Tuesday, August 11, 2009

Szechuan String Beans

Everybody should have problems like this: I have too much garlic. There’s a bag of fresh string beans in the refrigerator, too. At this time of year, there are string beans everywhere: at farmers markets. In CSA boxes. Spilling out of gardens like a green and yellow tide. But don’t be upset. There’s a solution, and it is Szechuan string beans.

In her Still Life with Menu Cookbook, Mollie Katzen describes her frustration at trying to cook this recipe in a house full of taste-testers. “It’s difficult to accumulate a dinner-sized amount of something when it disappears faster than you can make it,” she writes.

It’s true that if you cook this dish as part of a meal, it will likely have been nibbled away by the time you set the table. The trick, in my opinion, is to make it on a day when you are home alone. Or if you have just fallen in love in the last few minutes, and the object of your affection comes to your house while you are fixing this, then perhaps you will be swept away on a wave of romance and share your string beans with your visitor. The following week, though, things will be back to regular. You’ll be snacking on more than your share by the time your sweetheart rings the doorbell.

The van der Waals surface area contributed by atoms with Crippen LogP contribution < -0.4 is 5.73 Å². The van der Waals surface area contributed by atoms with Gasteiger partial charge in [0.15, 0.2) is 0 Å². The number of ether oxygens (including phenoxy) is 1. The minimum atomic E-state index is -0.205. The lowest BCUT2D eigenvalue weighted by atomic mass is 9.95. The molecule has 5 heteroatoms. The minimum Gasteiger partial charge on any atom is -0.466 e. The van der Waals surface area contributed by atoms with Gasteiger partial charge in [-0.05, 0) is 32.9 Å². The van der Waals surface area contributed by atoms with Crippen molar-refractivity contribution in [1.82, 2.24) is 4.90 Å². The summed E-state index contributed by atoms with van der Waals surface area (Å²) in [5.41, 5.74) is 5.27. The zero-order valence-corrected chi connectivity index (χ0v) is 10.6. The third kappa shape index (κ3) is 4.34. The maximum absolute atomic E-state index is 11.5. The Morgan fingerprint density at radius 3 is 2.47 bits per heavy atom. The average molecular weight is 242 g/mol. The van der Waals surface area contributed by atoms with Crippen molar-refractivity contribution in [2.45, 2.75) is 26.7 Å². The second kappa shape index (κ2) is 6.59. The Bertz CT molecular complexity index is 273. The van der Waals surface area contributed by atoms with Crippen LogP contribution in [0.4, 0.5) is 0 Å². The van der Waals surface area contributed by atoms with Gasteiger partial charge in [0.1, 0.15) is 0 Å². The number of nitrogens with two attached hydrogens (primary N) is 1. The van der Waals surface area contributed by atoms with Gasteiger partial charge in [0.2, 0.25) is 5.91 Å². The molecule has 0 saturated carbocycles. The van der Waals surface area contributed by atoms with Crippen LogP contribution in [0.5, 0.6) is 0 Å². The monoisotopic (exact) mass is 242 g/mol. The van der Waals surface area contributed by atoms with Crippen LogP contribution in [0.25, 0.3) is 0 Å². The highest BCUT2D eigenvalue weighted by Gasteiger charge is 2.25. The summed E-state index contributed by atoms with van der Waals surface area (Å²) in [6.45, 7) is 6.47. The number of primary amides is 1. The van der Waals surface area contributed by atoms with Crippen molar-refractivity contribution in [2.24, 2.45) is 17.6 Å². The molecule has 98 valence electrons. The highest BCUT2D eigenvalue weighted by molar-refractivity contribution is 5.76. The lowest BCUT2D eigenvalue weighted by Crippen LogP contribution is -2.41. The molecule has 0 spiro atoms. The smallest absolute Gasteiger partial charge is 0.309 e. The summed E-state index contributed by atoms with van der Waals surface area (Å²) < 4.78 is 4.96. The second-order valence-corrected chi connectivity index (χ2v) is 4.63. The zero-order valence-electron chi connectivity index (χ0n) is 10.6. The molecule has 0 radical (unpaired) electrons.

I have altered this recipe a tiny bit to include fresh chiles instead of Katzen’s crushed red pepper. The key points are for the wok to be hot and the beans to be dry. It seems like a lot of garlic here, but don’t be scared. High heat knocks the fight out of garlic and leaves it tasting sweet rather than pungent.

Szechuan String Beans

2-3 T sesame oil
2 lb string beans, cleaned
8 cloves of garlic, minced
1 Thai chile, minced
Oh, use more garlic and chile if you like. It’s fun.
½ teaspoon salt

Heat a wok over medium-high heat. Add the oil. Wait for the oil just to begin smoking, and then throw in the beans. Turn the heat to high and stir-fry—that means constant tossing! Keep this up for five minutes or more, until the beans are seared and blistered.

Add the garlic, salt, and chile. Toss, toss, toss some more! Stay at it for another 2 or 3 minutes until the garlic is cooked. Be sure to toss madly so that the garlic doesn’t burn.

Put the beans in your serving dish. You could serve them hot with rice as a main course. You could serve them warm or at room temperature, too, if any are left by the time they cool down.